A side-menu of tabs lists new and recent postings on 1) Galleries, 2) Museums, 3) Books, 4) Film, 5) Music, 6) Theater, 7) Features, 8) Articles, 9) Interviews, 10) Photo Essays, 11) Comics 12) Poetry, 13) Events, 14) Podcasts, 15) Shop (offering t-shirts and books of poetry). The poetry, edited by Wendy Xu, is interesting. As for prose, I was underwhelmed by Thomas Micchelli’s review of Jenny Holzer’s Street Posters, 1977–82, which ends, “Such a critique presumes a ruthless process of self-examination on the part of the artist who, through the rigors of imagination and insight, bores through the floor of her own loathing into the subbasement of our own, where we are left to contemplate the face of Trump lurking behind one of our many masks.” However, in the book section, Lauren Walsh’s review of the American Library Collection of Albert Murray’s essays is outstanding; as is Allison Meier’s review of the recent monograph of Richard Sandler’s startling black and white photos of pre–9/11 New York (Powerhouse Books).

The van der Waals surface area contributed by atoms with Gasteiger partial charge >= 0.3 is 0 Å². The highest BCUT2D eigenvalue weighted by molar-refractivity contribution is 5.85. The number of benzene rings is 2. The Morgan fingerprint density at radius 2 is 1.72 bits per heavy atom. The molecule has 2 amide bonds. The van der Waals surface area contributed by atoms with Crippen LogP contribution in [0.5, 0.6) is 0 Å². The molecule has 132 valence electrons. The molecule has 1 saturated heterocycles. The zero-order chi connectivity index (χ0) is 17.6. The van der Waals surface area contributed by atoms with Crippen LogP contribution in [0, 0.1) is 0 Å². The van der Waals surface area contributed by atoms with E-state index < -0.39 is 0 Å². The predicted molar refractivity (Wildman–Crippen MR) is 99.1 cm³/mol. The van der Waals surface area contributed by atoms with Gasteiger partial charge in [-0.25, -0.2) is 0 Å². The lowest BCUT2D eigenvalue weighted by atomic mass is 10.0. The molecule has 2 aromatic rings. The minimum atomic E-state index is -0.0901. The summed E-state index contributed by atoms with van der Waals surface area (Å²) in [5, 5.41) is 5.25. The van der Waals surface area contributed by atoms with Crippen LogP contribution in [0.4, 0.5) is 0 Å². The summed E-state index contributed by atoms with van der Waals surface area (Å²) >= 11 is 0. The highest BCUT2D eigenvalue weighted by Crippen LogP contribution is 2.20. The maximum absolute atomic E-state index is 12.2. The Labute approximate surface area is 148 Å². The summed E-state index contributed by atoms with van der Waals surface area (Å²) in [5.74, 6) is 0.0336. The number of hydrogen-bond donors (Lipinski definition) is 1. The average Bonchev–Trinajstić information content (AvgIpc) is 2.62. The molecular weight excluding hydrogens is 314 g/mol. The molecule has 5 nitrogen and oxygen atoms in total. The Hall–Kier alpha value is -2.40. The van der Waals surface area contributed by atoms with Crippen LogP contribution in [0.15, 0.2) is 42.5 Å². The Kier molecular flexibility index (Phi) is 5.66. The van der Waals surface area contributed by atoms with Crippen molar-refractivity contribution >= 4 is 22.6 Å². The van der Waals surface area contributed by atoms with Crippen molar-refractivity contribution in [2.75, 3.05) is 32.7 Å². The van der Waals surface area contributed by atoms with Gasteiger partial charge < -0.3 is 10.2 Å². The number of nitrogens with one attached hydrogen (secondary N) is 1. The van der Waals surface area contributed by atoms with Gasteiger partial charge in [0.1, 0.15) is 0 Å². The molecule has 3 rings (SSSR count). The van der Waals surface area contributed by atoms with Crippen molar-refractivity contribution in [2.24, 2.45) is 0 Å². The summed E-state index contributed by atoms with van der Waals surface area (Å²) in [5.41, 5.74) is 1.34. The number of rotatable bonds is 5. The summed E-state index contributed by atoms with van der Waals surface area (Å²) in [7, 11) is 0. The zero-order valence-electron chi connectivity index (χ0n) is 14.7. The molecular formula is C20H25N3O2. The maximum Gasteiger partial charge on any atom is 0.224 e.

PIF: The Arts and Technology Magazine
Founded by Richard Luck in 1995 as a “home for writing that didn’t fit the mainstream,” Seattle-based PIF, at twenty-two, is one of the most venerable of online magazines, and the primary outlet for years for probing and information-packed interviews with a wide range of poets and writers by the memoirist and literary journalist Derek Alger. Alger passed away in 2014, but PIF maintains an archive of his work. As an outsider, Alger was curious about how the literary establishment works, and about the careers of known and relatively unknown writer-mavericks. Starting in 1996, he interviewed more than seventy-five writers, primarily for PIF, but also for Del Sol Review, Ducts, and Serving House Journal. His interviews include those advanced in career, such as Dan Wakefield, Bruce Jay Friedman, and Robert Dana; those in the mid-career, such as Kelle Groom, Denise Duhamel, Pablo Medina, and Afaa Michael Weaver; and those emerging, such as Okla Elliott and Ani Gjika. He often probed how they came to writing, their family relations, their educations, and the turning points in their careers. Many of his subjects also became guest columnists for PIF.